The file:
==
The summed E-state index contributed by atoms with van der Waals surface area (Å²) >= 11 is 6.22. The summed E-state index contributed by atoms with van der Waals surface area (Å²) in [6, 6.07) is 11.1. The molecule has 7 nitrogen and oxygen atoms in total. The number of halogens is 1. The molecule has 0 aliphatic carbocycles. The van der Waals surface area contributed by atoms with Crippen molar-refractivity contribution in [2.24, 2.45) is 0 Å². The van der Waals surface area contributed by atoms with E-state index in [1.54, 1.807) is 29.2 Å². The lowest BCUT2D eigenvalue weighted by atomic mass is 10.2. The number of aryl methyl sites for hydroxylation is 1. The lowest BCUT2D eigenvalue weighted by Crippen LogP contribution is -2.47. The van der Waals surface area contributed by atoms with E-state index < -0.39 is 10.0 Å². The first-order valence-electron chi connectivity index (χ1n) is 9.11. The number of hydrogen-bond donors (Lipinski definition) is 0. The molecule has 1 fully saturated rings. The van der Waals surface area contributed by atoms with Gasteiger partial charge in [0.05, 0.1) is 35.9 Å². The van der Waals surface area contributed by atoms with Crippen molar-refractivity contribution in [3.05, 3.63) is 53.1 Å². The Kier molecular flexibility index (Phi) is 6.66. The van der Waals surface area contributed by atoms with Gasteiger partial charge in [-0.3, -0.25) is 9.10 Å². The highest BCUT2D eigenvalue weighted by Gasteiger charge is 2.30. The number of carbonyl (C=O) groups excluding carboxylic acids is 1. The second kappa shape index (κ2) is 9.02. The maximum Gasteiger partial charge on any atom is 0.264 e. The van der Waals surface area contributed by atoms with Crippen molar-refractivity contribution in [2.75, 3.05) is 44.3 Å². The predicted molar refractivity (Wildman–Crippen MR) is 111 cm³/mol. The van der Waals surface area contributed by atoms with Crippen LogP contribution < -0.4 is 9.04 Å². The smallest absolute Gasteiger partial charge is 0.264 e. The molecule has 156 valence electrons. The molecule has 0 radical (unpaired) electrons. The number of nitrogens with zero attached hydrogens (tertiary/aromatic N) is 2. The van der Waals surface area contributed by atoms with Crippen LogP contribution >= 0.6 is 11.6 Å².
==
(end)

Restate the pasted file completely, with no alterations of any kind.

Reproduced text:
The summed E-state index contributed by atoms with van der Waals surface area (Å²) >= 11 is 6.22. The summed E-state index contributed by atoms with van der Waals surface area (Å²) in [6, 6.07) is 11.1. The molecule has 7 nitrogen and oxygen atoms in total. The number of halogens is 1. The molecule has 0 aliphatic carbocycles. The van der Waals surface area contributed by atoms with Crippen molar-refractivity contribution in [2.24, 2.45) is 0 Å². The van der Waals surface area contributed by atoms with E-state index in [1.54, 1.807) is 29.2 Å². The lowest BCUT2D eigenvalue weighted by atomic mass is 10.2. The number of aryl methyl sites for hydroxylation is 1. The lowest BCUT2D eigenvalue weighted by Crippen LogP contribution is -2.47. The van der Waals surface area contributed by atoms with E-state index < -0.39 is 10.0 Å². The first-order valence-electron chi connectivity index (χ1n) is 9.11. The number of hydrogen-bond donors (Lipinski definition) is 0. The molecule has 1 fully saturated rings. The van der Waals surface area contributed by atoms with Gasteiger partial charge in [0.05, 0.1) is 35.9 Å². The van der Waals surface area contributed by atoms with Crippen molar-refractivity contribution in [3.05, 3.63) is 53.1 Å². The Kier molecular flexibility index (Phi) is 6.66. The van der Waals surface area contributed by atoms with Gasteiger partial charge in [-0.3, -0.25) is 9.10 Å². The highest BCUT2D eigenvalue weighted by Gasteiger charge is 2.30. The number of carbonyl (C=O) groups excluding carboxylic acids is 1. The second kappa shape index (κ2) is 9.02. The maximum Gasteiger partial charge on any atom is 0.264 e. The van der Waals surface area contributed by atoms with Crippen molar-refractivity contribution in [2.75, 3.05) is 44.3 Å². The predicted molar refractivity (Wildman–Crippen MR) is 111 cm³/mol. The van der Waals surface area contributed by atoms with Crippen LogP contribution < -0.4 is 9.04 Å². The smallest absolute Gasteiger partial charge is 0.264 e. The molecule has 156 valence electrons. The molecule has 0 radical (unpaired) electrons. The number of nitrogens with zero attached hydrogens (tertiary/aromatic N) is 2. The van der Waals surface area contributed by atoms with Crippen LogP contribution >= 0.6 is 11.6 Å².